To put it in perspective, radial engines were too big for tanks. In the Second World War, U.S. tank makers thought that the engines might be useful to put into tanks because of their high power to weight ratio, but found that the design made tanks tall and susceptible to attack.

So even in a vehicle famed for its size, the radial engine is difficult to package.

Even if you argue that the Honda engine can be smaller because it can do more; even if, despite the layout, it was roughly the size of a regular inline four, the position of the crankshaft — right in the middle of the engine — means that you can’t just slot it in where an I4 or a V6 would go. So Honda would probably have to design a whole separate car around this engine (if that is, indeed, what they have planned for it).

Some of the traditional arguments against radial engines probably aren’t as big a deal anymore, though.

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Radial engines are often accused of being hard to work on. It’s just hard to reach all of the spark plugs. That might be less of a concern today, though, than it was a few years ago. Fewer and fewer people care to do their own work and engines are ever more complicated.

And despite it potentially requiring a whole chassis, Honda has shown that there are some ways of placing the engine that could work reasonably well.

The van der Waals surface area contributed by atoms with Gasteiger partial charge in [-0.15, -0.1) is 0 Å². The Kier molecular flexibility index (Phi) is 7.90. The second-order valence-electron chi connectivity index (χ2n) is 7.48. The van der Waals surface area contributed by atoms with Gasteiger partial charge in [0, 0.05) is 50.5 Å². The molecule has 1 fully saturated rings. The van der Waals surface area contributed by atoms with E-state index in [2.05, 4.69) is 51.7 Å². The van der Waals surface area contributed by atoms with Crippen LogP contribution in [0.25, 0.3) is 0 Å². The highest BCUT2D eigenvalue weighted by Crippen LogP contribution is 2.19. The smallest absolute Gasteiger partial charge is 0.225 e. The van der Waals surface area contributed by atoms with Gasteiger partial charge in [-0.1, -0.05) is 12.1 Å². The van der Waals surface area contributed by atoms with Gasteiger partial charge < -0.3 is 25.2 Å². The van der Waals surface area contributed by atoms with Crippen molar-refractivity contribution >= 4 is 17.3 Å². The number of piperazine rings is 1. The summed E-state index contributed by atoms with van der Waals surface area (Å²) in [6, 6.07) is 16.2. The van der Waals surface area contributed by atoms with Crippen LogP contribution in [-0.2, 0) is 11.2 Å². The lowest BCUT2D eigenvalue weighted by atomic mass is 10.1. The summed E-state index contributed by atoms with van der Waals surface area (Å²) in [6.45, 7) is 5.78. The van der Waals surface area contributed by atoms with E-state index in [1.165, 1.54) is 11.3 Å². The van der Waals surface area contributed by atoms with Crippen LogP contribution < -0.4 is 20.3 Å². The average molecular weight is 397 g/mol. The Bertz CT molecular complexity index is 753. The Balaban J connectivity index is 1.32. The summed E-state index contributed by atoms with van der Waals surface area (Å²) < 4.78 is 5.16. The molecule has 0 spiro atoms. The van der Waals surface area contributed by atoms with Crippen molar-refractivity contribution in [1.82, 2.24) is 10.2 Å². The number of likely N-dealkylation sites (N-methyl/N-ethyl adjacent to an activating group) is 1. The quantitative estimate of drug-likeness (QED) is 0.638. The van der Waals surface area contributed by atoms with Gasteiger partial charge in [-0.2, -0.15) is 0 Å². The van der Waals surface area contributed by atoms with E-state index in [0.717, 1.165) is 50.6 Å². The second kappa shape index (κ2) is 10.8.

Whether or not efficiency gains of 27% to 30% — that’s the amount that Infiniti says its VC system improves efficiency — are worth all of the packaging difficulties and production costs is a question only Honda can answer. But the engine described in the patent looks really neat, so we hope they say yes. We can’t help but wonder, though, if the electric car will cause this engine to suffer the same ignoble fate as the Pontiac X-4.

[Radial engine gif by Stoianovici [ CC BY-SA 1.0], via Wikimedia Commons]

[SAAB engine photo by Reedhawk – Own work, CC BY-SA 4.0, Link]

Sebastien Bell
Sebastien Bell

Sebastien is a roving reporter who covers Euros, domestics, and all things enthusiast. He has been writing about the automotive industry for four years and obsessed with it his whole life. He studied English at the Wilfrid Laurier University. Sebastien also edits for AutoGuide's sister sites VW Vortex, Fourtitude, Swedespeed, GM Inside News, All Ford Mustangs, and more.